Diet study calls for urine donations

Tuesday, 22 May, 2018

Diet study calls for urine donations

Do you want to contribute to scientific research? University of Queensland researchers are asking for urine donations to study the relationship between nitrate in the diet and disease.

Nick McMahon, PhD candidate in the UQ School of Human Movement and Nutrition Sciences, is calling for volunteers aged between 18 and 54 who exercise at least 2.5 hours each week to participate in the study.

According to McMahon, studying dietary nitrate levels could aid research into cardiovascular disease, diabetes and cognitive function.

“Foods that are naturally rich in nitrate, like spinach and beetroot, can provide a variety of health benefits, from widening and protecting blood vessels through to lowering blood pressure.

“Dietary nitrate has been shown to elevate blood flow to the brain, enhance cognitive function and improve response accuracy and reaction times.”

However, a lot of research focuses on enhancing sports performance. Nitrate has already been linked to improved endurance in athletes, but it is hoped the study may bring about developments in two other areas: understanding diet-disease relationships and identifying populations most likely to benefit, particularly improving the quality of life for the ageing population.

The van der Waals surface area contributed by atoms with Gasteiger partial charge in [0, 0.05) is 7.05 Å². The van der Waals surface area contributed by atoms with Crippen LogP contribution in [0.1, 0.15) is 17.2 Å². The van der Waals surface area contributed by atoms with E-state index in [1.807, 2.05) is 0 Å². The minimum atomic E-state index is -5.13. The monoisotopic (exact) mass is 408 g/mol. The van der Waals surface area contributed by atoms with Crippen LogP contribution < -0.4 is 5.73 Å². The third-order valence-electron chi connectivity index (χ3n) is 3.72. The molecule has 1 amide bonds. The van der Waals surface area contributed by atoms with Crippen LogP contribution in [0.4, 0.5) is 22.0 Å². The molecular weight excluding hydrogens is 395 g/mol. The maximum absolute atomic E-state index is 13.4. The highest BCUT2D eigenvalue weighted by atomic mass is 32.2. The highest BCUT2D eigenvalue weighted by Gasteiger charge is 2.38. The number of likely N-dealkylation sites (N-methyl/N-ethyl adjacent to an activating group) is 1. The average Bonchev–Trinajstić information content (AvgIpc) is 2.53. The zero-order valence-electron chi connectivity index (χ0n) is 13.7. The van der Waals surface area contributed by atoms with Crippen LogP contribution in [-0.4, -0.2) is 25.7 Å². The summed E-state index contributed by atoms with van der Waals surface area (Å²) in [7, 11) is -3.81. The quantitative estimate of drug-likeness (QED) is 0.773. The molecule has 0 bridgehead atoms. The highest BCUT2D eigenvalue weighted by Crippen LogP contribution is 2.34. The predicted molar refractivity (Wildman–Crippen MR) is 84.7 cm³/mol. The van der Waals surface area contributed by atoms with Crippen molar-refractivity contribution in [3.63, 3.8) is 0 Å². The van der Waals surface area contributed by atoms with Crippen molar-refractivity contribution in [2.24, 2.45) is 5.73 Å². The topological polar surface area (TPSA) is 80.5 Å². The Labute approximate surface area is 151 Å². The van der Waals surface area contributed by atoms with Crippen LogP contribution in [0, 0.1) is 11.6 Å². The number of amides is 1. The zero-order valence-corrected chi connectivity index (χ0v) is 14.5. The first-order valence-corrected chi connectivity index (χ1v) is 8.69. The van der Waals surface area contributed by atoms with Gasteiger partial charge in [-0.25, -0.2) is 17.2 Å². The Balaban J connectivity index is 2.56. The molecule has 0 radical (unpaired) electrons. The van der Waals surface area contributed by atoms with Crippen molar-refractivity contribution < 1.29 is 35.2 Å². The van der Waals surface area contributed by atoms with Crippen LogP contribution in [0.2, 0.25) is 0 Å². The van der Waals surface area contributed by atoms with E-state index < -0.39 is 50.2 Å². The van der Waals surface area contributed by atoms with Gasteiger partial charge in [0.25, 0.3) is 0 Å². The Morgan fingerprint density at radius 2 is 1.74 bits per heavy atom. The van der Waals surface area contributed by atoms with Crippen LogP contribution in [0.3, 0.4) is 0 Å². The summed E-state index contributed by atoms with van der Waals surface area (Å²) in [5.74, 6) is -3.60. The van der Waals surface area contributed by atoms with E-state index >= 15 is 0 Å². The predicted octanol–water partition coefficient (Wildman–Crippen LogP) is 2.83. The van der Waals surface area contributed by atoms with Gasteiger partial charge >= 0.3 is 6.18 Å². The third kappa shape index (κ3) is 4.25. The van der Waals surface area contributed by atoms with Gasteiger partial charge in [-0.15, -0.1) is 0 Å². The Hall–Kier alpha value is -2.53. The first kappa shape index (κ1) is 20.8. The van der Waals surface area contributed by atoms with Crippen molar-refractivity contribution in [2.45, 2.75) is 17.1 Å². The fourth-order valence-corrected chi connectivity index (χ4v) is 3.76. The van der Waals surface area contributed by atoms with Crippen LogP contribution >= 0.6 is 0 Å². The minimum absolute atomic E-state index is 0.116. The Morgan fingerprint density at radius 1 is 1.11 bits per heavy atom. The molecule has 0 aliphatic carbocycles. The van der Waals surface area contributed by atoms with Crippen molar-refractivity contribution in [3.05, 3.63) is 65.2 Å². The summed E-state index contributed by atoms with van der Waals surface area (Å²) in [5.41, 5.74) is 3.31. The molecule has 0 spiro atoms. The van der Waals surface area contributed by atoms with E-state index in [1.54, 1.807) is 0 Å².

“Further understanding of how much nitrate we have in our diet may help us develop recommendations for dietary intake.

“This could significantly benefit the vascular health of those who need it most.”

Volunteers will have their blood pressure, weight and height measured, and receive urine collection equipment at the UQ St Lucia campus. For one week, they will keep an online food diary and collect a 24-hour urine sample to return to the exercise clinic.

In return for their cooperation, they will receive three free dietary assessments, advice on improving their nutrition and be entered into the draw to win one of three $50 gift vouchers.

Interested participants can find more information on the website.

Image credit: ©

Related News

Gut-derived serotonin shown to negatively impact blood sugar

A recent study has revealed how gut bacteria impact the normally feel-good chemical serotonin to...

Got milk? Research reveals prehistoric British farmers did

A study reveals that Neolithic Britons drank milk and even processed it into cheese, suggesting...

Fake meat too salty, research finds

Meat-free alternative products are increasingly popular with consumers, but new research has...

  • All content Copyright © 2019 Westwick-Farrow Pty Ltd